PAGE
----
|Publication number||US6761855 B1|
|Application number||US 10/011,966|
|Publication date||Jul 13, 2004|
|Filing date||Nov 5, 2001|
|Priority date||Nov 5, 2001|
|Publication number||011966, 10011966, US 6761855 B1, US 6761855B1, US-B1-6761855, US6761855 B1, US6761855B1|
|Inventors||Ronald M. Cook, Rand Dill|
|Original Assignee||Biosearch Technologies, Inc.|
|Export Citation||BiBTeX, EndNote, RefMan|
|Patent Citations (18), Referenced by (26), Classifications (17), Legal Events (7)|
|External Links: USPTO, USPTO Assignment, Espacenet|
The present invention relates generally to solid phase processing and, more particularly to a column for use in solid phase processing including solid phase synthesis and purification of complex chemicals such as oligonucleotides and the like.
A variety of separative, synthetic, and enzymatic or otherwise catalytic processes use beds of particulate material with transport of reactants, reagents and products or eluants in solution through the bed. In addition, many reactions are known in which the products are separated by concentration in one of two or more phases. These processes include, among others, ion exchange chromatography, gel filtration, ion exclusion chromatography, affinity chromatography, separations based on hydrophobicity, purification based on hybridization, peptide synthesis, oligonucleotide synthesis, and polysaccharide synthesis including combinations of the last three. These processes may be carried out on a small scale for analytical purposes or process design, and are then often scaled up for preparative work. In nearly all examples the solid phase particulates are packed in a closed column with a porous frit on the lower end, an optional frit at the top, and with fluid-connections at both ends so that liquid can flow in either direction through the bed. To achieve efficiency and high resolution with solid phase supports, all volume elements of all fluids should flow through paths of identical composition and nearly identical length, and all particles in the bed should be exposed to the same succession of liquids under the same conditions.
In solid phase systems, some interaction occurs between the solutes run through the bed and the particles composing the bed. This interaction may be based on secondary forces (ionic, hydrophobic, or on immunochemical interactions, or base pairing) or primary valencies as when amino acids or nucleotides are added to a growing chain on the solid phase support, or when immobilized enzymes cleave substrates flowing through the bed, or when enzymes in solution react with substrates attached to the packing. In addition, solvents or reagents of successively differing composition which dissociate adsorbed or otherwise attached bound molecular species, or which cleave off protective groups, or compounds including polymers which have been synthesized on the support may be made to flow through the support. The dissociated or cleaved substances then are free to flow out of the bed in flowing liquid.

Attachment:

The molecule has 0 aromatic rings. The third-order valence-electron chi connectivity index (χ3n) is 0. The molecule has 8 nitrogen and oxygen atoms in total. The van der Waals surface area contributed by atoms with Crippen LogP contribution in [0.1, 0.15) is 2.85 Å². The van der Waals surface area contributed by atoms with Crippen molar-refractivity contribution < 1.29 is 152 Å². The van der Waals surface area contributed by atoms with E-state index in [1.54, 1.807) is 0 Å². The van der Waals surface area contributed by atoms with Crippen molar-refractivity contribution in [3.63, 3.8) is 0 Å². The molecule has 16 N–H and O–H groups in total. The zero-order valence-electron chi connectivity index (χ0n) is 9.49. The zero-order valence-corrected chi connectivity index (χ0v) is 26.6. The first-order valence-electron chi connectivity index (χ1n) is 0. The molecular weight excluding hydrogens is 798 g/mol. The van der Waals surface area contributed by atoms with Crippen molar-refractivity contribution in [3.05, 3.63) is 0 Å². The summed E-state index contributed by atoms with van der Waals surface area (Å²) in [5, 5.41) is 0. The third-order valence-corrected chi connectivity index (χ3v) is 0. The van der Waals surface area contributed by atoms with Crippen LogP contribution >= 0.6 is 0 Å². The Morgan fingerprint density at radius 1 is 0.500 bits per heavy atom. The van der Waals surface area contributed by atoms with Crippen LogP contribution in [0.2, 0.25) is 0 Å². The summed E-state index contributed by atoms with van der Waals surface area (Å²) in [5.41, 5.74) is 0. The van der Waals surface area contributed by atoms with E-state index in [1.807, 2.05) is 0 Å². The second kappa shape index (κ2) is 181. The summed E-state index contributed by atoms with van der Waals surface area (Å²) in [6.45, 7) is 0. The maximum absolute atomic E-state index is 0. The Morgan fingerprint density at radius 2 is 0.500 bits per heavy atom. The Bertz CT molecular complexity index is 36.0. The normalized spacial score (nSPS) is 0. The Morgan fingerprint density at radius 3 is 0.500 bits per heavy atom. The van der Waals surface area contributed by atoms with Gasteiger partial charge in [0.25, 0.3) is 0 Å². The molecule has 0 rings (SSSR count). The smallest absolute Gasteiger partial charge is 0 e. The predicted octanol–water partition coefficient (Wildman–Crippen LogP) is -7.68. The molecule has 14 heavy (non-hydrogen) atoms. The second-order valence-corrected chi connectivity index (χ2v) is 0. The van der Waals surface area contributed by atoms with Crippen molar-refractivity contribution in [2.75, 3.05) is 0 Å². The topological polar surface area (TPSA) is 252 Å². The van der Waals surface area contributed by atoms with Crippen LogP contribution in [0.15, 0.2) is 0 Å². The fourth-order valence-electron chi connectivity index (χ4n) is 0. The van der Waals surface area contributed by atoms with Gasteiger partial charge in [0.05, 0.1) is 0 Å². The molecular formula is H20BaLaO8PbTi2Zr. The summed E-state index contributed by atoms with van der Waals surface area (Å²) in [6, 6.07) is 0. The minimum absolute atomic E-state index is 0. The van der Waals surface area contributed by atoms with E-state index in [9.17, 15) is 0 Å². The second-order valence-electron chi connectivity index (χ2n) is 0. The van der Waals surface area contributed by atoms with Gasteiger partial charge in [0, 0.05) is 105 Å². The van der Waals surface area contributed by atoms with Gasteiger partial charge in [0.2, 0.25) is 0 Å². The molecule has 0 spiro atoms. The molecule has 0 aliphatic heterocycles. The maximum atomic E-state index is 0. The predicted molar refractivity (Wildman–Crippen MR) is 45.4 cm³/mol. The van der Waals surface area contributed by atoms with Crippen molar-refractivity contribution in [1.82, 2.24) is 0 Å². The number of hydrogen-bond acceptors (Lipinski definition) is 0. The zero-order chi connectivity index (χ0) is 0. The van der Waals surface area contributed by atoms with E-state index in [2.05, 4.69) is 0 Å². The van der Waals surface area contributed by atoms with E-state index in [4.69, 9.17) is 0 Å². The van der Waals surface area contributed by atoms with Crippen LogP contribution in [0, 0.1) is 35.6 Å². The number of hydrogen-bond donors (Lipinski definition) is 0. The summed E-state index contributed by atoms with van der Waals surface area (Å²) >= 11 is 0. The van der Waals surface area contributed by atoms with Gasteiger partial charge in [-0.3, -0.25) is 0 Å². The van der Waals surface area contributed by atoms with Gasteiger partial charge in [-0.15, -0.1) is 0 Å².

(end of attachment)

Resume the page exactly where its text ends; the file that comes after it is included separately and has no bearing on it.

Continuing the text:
In particular, nucleic acid synthesis (generally referred to as “DNA synthesis”) is the process of constructing synthetic single-stranded oligonucleotide through linking of nucleotide, the basic building blocks for DNA. In an automated system, the various steps are carried out by a reagent delivery system which dispenses a number of chemical reagents in a predetermined sequence in a cycle into a synthesis reaction column containing the solid-phase support, according to instructions from the system controller or computer. After the desired number of cycles have been completed, the synthesized oligonucleotide is separated from the reaction column and collected in a vial. This step is generally referred to as “cleavage”. The oligonucleotide may further be subject to a step generally referred to as “deprotection” to complete isolation of the oligonucleotide. In a process for synthesizing polynucleotides on a solid support, the solid support traditionally consists of glass beads of controlled porosity (CPG) or, more generally, of particles of a functionalized inorganic or organic polymer.
The isolation of oligonucleotide involves the treatment of the solid bound oligonucleotide with a cleavage and/or deprotection reagent. Typically, this reagent is concentrated ammonia solution in water but can be other homogeneous or heterogeneous solutions of appropriate bases, alcohols and water. The cleavage and deprotection process is typically performed in two steps. The cleavage of the oligonucleotide is performed at room temperature for approximately one hour before decanting the mixture into a pressure-sealable vessel for extended higher temperature treatment to effect the removal of secondary protecting groups on the synthetic oligonucleotide. This two step process reduces the quantity of support related contaminants in the final isolated product.